Metal casting is the process of shaping a molten metal into a usable product. Metal casting is one of the most widely used and time-tested metal forming methods in existence.
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History of Metal Casting
The earliest known metal casting is believed to have been formed around 3200 B.C.E. and was made of copper. The first examples of cast iron appeared around 800 B.C.E and were followed closely by sand castings around the sixth century B.C.E. Since those first developments, the concepts and operating principles behind metal casting have not changed; casting involves melting a metal and forcing it into a mold in order to give it a shape. Today, cast metal products can be found in all kinds of industrial, commercial and consumer products contexts, and they are applied in many ways. In the automotive industry, most engine block varieties are made with die casters.
Cast aluminum valve covers are also widely used in automotive applications. Steering wheel structures can often be made of cast magnesium which is among the more versatile casting materials. Alloy castings of all varieties are used in commercial and residential plumbing systems. There are several ways in which metals can be cast, but one of the most efficient and advanced methods is die casting.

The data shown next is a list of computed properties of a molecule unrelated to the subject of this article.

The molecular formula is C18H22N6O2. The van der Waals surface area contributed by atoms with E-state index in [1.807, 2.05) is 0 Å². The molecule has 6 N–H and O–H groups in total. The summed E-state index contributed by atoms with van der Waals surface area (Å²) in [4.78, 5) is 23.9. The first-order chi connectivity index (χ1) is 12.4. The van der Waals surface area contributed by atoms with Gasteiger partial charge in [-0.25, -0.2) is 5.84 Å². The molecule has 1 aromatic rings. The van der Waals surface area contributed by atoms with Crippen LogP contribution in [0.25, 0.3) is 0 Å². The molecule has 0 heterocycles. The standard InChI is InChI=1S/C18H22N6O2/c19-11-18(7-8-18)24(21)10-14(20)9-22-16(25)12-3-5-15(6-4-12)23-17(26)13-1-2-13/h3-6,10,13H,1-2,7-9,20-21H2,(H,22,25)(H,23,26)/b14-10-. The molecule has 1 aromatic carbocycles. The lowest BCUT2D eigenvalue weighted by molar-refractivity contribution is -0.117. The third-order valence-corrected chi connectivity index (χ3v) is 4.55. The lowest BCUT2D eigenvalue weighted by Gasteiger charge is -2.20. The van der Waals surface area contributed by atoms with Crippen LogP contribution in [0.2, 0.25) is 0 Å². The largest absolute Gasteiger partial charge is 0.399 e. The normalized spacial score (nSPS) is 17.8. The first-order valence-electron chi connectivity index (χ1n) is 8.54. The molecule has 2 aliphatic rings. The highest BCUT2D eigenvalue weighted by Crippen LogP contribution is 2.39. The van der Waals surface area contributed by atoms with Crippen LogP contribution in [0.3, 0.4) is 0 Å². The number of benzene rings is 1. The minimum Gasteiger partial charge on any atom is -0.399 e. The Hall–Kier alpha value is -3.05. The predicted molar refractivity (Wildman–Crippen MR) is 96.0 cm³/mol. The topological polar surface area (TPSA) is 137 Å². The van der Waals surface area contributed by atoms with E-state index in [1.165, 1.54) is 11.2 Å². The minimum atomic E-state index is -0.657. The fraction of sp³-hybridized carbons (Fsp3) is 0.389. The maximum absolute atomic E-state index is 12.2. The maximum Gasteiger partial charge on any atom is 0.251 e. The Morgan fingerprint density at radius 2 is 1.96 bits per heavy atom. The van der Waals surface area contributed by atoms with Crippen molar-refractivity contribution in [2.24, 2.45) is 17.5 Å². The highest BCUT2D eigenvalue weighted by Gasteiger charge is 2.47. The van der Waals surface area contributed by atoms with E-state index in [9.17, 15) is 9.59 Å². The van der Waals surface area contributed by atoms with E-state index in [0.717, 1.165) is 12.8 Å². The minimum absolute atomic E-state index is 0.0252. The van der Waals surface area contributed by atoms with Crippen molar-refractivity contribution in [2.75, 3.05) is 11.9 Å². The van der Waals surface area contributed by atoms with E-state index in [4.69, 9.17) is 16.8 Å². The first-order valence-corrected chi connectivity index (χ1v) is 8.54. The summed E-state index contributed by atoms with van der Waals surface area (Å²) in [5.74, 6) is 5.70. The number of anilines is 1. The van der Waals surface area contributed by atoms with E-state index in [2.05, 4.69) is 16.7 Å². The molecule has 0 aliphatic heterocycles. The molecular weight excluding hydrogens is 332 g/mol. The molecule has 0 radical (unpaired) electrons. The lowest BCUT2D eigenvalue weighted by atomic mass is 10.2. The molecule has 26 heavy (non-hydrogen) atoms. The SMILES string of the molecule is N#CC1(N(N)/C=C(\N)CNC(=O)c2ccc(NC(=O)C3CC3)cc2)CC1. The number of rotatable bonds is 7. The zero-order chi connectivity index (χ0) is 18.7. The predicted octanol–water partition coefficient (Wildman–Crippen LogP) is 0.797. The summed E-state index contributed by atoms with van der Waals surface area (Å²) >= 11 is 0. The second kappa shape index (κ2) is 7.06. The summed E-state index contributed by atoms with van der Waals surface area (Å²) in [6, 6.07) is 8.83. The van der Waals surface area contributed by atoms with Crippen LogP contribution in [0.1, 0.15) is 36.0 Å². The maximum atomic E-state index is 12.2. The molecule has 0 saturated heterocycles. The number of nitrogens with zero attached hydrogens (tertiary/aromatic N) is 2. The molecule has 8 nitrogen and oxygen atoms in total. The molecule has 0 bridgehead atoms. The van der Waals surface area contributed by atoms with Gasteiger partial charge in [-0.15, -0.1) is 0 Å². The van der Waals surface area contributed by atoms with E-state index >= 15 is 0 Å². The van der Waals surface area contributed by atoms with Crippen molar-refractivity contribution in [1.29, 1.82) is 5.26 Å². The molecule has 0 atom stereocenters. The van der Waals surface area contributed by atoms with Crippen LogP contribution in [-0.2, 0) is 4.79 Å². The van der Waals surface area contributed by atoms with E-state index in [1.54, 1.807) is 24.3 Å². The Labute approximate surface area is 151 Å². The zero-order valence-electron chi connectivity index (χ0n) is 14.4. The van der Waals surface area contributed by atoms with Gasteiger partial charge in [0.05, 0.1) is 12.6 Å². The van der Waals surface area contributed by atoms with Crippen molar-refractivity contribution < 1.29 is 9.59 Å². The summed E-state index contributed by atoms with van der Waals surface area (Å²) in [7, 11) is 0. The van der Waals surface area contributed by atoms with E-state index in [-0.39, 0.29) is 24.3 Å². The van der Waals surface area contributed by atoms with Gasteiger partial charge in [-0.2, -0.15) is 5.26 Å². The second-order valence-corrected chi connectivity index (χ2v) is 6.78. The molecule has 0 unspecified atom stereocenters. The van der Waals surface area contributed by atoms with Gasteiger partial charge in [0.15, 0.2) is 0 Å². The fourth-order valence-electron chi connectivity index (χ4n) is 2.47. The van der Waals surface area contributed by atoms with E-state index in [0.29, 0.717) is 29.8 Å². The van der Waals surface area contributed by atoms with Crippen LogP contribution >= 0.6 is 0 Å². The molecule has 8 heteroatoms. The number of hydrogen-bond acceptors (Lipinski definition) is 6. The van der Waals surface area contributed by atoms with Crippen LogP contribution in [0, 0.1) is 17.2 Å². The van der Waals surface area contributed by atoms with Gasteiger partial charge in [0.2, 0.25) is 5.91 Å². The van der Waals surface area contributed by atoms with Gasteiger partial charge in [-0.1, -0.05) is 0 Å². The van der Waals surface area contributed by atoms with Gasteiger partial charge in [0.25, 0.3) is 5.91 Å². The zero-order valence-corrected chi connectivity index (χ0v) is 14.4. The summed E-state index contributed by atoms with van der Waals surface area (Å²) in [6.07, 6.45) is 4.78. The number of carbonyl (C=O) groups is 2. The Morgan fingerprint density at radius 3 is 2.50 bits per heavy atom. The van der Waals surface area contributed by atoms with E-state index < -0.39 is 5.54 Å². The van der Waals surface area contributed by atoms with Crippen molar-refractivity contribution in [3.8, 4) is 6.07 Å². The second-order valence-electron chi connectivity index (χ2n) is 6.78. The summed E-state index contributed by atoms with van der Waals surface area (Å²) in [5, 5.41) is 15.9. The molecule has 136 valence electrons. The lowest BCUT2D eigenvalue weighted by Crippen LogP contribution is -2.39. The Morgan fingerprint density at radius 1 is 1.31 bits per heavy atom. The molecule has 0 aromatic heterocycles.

Metal castings are very useful and common for several reasons. They can produce complex parts of all shapes and sizes. Also, the metal casting process is very economical and produces little waste; extra metal in castings can be collected, reheated and reused. There are many different types of metal castings. Die casting is so widely used because of the precision with which it can create parts. Metal shaping operations that require greater accuracy and intricacy, such as gear manufacturing, usually employ die casting as their metal shaping method. Other types of casting methods include centrifugal molds, permanent molds, expendable patterns and investment castings. The particular type of metal casting chosen depends on the requirements of the application.
Die casting involves pressurizing molten metal and injecting it into a mold in order to shape it. Aluminum, brass, bronze, zinc, magnesium, lead and several other metal varieties can be die cast, though not all metals can be die cast using the same methods and machinery. As the molten metal cools, it takes the shape of the mold and solidifies into that shape, at which point it is removed from the mold.